Etiquette for a sympathy card after a death

Updated April 17, 2017

A well-written sympathy card can be uplifting to a person who has lost a loved one. It can be difficult to find the right words to say, but the task is easier when you understand the basic etiquette for sympathy cards. Getting a thank-you note and knowing you made a difference in that person's life will make writing the card more than worthwhile.

Is an E-Card Acceptable?

With more people turning nearly all their correspondence to e-mail, an e-card to express sympathy or condolence is acceptable. However, a nice handwritten card or letter will probably mean more and feel more consoling than an e-mail. An e-mail is more appropriate for a business associate or someone you do not know well.

Is it Too Late to Send a Card?

Though it's ideal to send a sympathy card within a few months after a death, a late card is perfectly acceptable. The person is likely still grieving and still in need of healing words. Include a line explaining and apologising for the lateness of the card. Many people do not send a sympathy card right away because it's a difficult card to write.

What Should I Write in the Card?

When you do not know the recipient well, keep the condolence short and let the recipient know that you will stay in contact. If you knew the deceased well but not the survivor, include a short, pleasant memory you shared with the deceased that may be comforting to the survivor. Also let the survivor know that the deceased will be missed. If you know both the survivor and the deceased, feel free to mention how you can help if the survivor needs it.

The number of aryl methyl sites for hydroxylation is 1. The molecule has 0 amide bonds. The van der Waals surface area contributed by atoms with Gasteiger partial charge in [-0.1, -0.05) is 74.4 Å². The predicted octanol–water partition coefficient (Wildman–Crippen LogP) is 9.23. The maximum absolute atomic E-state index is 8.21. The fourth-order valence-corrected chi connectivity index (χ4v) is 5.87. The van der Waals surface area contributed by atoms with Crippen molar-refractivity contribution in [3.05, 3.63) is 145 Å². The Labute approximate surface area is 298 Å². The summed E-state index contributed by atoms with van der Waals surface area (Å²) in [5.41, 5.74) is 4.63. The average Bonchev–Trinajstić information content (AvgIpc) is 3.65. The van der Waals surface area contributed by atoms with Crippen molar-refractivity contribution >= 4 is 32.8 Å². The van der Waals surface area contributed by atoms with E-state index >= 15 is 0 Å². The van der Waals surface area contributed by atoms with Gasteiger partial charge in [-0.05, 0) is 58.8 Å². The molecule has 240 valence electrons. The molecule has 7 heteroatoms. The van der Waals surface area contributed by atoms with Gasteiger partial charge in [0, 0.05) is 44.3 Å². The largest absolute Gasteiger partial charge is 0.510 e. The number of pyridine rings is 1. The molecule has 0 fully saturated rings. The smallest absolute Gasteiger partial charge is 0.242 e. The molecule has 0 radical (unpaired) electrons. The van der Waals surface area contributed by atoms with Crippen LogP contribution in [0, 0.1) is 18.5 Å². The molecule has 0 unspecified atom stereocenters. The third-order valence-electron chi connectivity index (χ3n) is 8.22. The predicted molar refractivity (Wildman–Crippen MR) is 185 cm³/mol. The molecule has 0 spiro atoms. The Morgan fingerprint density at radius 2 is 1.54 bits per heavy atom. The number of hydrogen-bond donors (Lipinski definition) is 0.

How Should I Sign the Card?

When signing a sympathy card, include both your first and last names to avoid confusion. When signing a card from an office, either sign the name of the business or have everyone in the office sign the card. Passing the sympathy card around with a collection for funeral flowers will ensure that everyone gets a chance to sign the card. To speed up collecting signatures and money for flowers, write the name of everyone in the office on the outside of a manila envelope; as each person gets the envelope, he can donate anonymously, sign the card and cross his name off the list.

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About the Author

Crystal Conerly has been a full time writer for two years, writing for several websites and magazines including,, and RealSimple Magazine. She has obtained two associates degrees one in general studies and one in paralegal studies at Alvin Community College and currently attending University of Houston Clear Lake.